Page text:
Raising the bar

A key part of our process is to consider the long-term themes that are driving economies and financial markets over the long term. These typically fall into two main categories, demographic change and technological development. This week we would like to consider one which straddles many of our other themes and goes beyond.

Over the past five years we have noticed the growing importance of issues which fall under the banner of ESG (environmental, social and governance). For quite obvious reasons, these issues must always form part of an investment process in order to avoid overpaying for businesses that are heading for inevitable disaster. At the current time ESG has become something much greater than in the past. An increasing number of clients, both individual but importantly the large pension funds and sovereign wealth funds, now have to some greater or lesser degree an ESG overlay. At the same time even funds with no explicit ESG mandate are, through the inevitability of it becoming a factor in their firm’s overall investment procedures, considering ESG on a day-to-day basis.

It is a truism that what you measure is what you manage. ESG is now something that is widely measured, by a range of organisations and these ‘scores’ are available. Fund managers by their nature will want to score highly on these measures. When looking at two otherwise comparable investments the higher ESG score will inevitably be preferred. Companies will also seek to improve their scores in order to attract further investment.

ESG & Market Performance

Stocks of sustainable companies tend to significantly outperform their less sustainable counterparts

Evolution of $1 invested in the stock market in value-weighted portfolios

Source: Forbes, https://www.forbes.com/sites/georgkell/2018/07/11/the-remarkable-rise-of-esg/#4b7fd0f41695

The chart above shows how on one measure positive ESG companies have outperformed. Whether this is driven by supply and demand or superior business performance is arguable.

It is inevitable that demand for investments in companies with high ESG scores will exceed demand for those with low ESG scores over and above that which is justified by these companies superior long-term prospects. This reduces positive ESG companies cost of capital and therefore, enhances their performance, driving positive change over time.

In contrast those polluting, harmful or poorly governed businesses will suffer a higher cost of capital than even that justified by their poor business models. This creates a headwind for performance over time for these companies and reduces their access to capital.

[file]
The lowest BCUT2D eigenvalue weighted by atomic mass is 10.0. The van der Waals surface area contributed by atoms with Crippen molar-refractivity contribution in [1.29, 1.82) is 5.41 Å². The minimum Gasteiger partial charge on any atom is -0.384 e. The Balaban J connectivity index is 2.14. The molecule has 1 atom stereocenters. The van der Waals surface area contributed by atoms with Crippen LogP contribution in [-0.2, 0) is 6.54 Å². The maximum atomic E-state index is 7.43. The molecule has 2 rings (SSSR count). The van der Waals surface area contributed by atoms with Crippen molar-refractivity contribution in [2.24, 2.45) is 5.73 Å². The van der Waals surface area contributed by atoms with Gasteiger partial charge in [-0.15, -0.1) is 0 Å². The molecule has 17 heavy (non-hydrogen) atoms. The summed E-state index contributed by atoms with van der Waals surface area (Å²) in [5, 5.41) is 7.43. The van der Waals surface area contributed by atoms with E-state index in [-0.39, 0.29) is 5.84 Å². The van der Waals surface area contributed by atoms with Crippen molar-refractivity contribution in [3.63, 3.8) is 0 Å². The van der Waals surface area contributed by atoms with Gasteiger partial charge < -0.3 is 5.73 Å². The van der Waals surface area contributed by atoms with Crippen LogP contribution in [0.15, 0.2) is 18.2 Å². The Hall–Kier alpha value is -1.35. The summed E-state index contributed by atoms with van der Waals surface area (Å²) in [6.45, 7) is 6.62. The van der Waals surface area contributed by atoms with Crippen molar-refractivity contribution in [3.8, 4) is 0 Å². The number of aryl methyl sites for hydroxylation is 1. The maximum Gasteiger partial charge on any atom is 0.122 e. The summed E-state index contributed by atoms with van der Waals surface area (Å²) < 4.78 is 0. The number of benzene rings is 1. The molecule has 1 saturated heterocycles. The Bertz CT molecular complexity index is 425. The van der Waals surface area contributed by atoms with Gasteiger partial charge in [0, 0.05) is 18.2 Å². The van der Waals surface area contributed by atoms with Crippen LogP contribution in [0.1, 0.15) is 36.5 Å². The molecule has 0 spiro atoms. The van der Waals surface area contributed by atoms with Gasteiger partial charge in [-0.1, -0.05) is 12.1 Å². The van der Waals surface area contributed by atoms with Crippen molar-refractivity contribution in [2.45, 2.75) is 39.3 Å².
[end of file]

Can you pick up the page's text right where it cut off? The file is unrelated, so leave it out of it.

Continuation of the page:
We see this as a similar shift as that towards to indexation over the past decade or so. More and more funds have moved to an indexed mandate for cost reasons over the past decade. This has driven demand for the largest stocks which appear in the most indices. This in turn has led to outperformance and a lower cost of capital for the largest most popular stocks at the expense of smaller companies.

As active managers we have always had a preference for well governed businesses with ‘future proof’ business models. The ESG trend makes it likely that such companies should be even more popular with investors than less ESG friendly businesses. That creates a trend that we as active managers can take advantage of to gain an edge. We would not seek to constrain our process but the bar to invest in bad businesses is clearly being raised over time and like-for-like we will continue to have a clear preference for positive impact businesses.


The value of stock market investments will fluctuate and investors may not get back the original amount invested.

Forecasts are not reliable indicators of future performance.

The performance information presented in this commentary relates to the past. Past performance is not a reliable indicator of future returns.

Important Information

For Investment Professionals only. Not for onward distribution. No other persons should rely on any information contained within this document.

Source for information: Miton as at 13/11/2019 unless otherwise stated.

The views expressed are those of the fund manager at the time of writing and are subject to change without notice. They are not necessarily the views of Miton and do not constitute investment advice.

Miton has used all reasonable efforts to ensure the accuracy of the information contained in the communication, however some information and statistical data has been obtained from external sources. Whilst Miton believes these sources to be reliable, Miton cannot guarantee the reliability, completeness or accuracy of the content or provide a warrantee.

This financial promotion is issued by Miton, a trading name of Miton Asset Management Limited the Investment Manager of the Fund which is authorised and regulated by the Financial Conduct Authority and is registered in England No. 1949322 with its registered office at 6th Floor, Paternoster House, 65 St Paul’s Churchyard, London, EC4M 8AB.